Foot and Mouth / Hoof and Mouth Disease

The name foot and mouth disease is a misnomer since the animals this disease affects technically do not have feet.
Hoof and Mouth Disease (HMD) is an acute infectious viral disease that affects cattle, sheep, pigs, goats and a variety of other domestic and wild animals as well as elephants, hedgehogs and rats. Also susceptible are any wild split or cloven-hoofed animals and yes, it can indeed be carried and spread by dogs and cats. Horses are not susceptible to the disease.

Livestock animals in this country are highly susceptible to HMD viruses. If an outbreak occurred in the United States, this could spread rapidly to all sections of the county by routine livestock movements unless it was detected early and eradicated immediately. HMD is one animal disease that livestock owners dread most because it has clinical as well as grave economic consequences.

The disease does not affect human safety and is extremely rare, but can occur in association with direct contact with infected tissue, animals, materials, and may develop into vesicles (blisters) in the mouth or on the hands. People, however, can spread the virus to animals. HMD can remain in human nasal passages for as long as 28 hours and can be carried on soiled footwear, clothing and other items for several days. Humans are susceptible to a related enterovirus that causes hand, foot and mouth disease (HFMD).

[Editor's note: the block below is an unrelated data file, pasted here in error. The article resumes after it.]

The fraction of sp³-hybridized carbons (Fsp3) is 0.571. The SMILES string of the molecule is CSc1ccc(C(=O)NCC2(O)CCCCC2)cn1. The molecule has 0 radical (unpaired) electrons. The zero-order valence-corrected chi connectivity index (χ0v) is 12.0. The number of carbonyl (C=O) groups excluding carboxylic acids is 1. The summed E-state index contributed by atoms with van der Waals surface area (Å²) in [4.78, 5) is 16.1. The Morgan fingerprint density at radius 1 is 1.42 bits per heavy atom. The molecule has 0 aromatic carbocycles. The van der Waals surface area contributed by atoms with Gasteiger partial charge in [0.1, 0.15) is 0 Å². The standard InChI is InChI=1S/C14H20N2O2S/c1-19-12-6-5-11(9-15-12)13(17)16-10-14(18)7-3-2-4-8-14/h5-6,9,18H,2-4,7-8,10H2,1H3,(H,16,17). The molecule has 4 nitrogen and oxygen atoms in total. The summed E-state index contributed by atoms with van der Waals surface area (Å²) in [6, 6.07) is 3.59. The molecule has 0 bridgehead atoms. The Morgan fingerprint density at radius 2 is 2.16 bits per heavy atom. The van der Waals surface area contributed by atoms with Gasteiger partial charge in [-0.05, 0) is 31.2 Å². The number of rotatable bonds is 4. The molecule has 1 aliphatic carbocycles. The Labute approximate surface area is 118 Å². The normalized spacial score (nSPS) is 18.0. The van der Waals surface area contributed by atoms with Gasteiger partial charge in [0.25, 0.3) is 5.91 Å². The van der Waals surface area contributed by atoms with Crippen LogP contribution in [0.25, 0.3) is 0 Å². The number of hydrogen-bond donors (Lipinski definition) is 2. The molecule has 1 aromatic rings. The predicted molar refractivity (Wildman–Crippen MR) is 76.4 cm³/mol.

The disease is caused by any of several serotypes of the Picornaviridae/Aphthovirus family. The seven most common serotypes, called A, O, C, Asia1, SAT-1, SAT-2, and SAT-3, and each contain about 60 subtypes. Immunity to one type does not protect an animal against other types.

In the past year, FMD outbreaks have been reported in Russia, China, South Korea, Taiwan, Japan, Mongolia, and at least seven African and five South American countries. The disease is endemic in parts of Africa, Asia, the Middle East and South America. North and Central America, Australia, New Zealand, and Japan are free of infection. The last outbreak of HMD in the United States was in 1929, when the last of nine outbreaks were eradicated. A devastating epidemic occurred in Taipei, China, in 1997, when over 4 million pigs died or were slaughtered within two months. The previous most recent outbreak in the UK was in 1967-68. In Canada it was 1951-54, and in 1946-54 it was Mexico.

How is HMD Spread?